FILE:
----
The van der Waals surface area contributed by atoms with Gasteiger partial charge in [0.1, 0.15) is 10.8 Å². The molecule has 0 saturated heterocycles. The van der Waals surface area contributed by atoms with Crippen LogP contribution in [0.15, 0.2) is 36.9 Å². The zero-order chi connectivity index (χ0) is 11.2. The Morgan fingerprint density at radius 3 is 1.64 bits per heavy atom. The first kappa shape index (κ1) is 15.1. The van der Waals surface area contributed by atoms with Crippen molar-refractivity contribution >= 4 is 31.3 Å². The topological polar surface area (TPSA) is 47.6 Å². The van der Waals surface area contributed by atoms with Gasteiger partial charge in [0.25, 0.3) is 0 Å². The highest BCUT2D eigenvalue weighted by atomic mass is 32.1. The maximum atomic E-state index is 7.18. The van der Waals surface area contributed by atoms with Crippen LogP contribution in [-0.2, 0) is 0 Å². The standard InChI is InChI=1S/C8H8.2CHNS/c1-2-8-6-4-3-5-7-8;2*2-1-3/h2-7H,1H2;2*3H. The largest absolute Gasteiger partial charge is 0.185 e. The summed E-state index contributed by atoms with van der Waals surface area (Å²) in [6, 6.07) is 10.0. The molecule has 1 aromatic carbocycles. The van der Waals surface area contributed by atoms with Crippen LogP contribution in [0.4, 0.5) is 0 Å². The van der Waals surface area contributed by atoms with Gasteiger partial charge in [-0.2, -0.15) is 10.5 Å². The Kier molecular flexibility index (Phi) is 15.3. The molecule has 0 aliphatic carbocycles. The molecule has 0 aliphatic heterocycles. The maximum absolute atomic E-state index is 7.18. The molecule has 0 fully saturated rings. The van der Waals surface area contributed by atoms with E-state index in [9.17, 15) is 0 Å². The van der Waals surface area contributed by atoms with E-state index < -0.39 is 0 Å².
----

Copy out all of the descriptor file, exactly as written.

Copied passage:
The van der Waals surface area contributed by atoms with Gasteiger partial charge in [0.1, 0.15) is 10.8 Å². The molecule has 0 saturated heterocycles. The van der Waals surface area contributed by atoms with Crippen LogP contribution in [0.15, 0.2) is 36.9 Å². The zero-order chi connectivity index (χ0) is 11.2. The Morgan fingerprint density at radius 3 is 1.64 bits per heavy atom. The first kappa shape index (κ1) is 15.1. The van der Waals surface area contributed by atoms with Crippen molar-refractivity contribution >= 4 is 31.3 Å². The topological polar surface area (TPSA) is 47.6 Å². The van der Waals surface area contributed by atoms with Gasteiger partial charge in [0.25, 0.3) is 0 Å². The highest BCUT2D eigenvalue weighted by atomic mass is 32.1. The maximum atomic E-state index is 7.18. The van der Waals surface area contributed by atoms with Crippen LogP contribution in [-0.2, 0) is 0 Å². The standard InChI is InChI=1S/C8H8.2CHNS/c1-2-8-6-4-3-5-7-8;2*2-1-3/h2-7H,1H2;2*3H. The largest absolute Gasteiger partial charge is 0.185 e. The summed E-state index contributed by atoms with van der Waals surface area (Å²) in [6, 6.07) is 10.0. The molecule has 1 aromatic carbocycles. The van der Waals surface area contributed by atoms with Crippen LogP contribution in [0.4, 0.5) is 0 Å². The van der Waals surface area contributed by atoms with Gasteiger partial charge in [-0.2, -0.15) is 10.5 Å². The Kier molecular flexibility index (Phi) is 15.3. The molecule has 0 aliphatic carbocycles. The molecule has 0 aliphatic heterocycles. The maximum absolute atomic E-state index is 7.18. The molecule has 0 fully saturated rings. The van der Waals surface area contributed by atoms with E-state index in [9.17, 15) is 0 Å². The van der Waals surface area contributed by atoms with E-state index < -0.39 is 0 Å².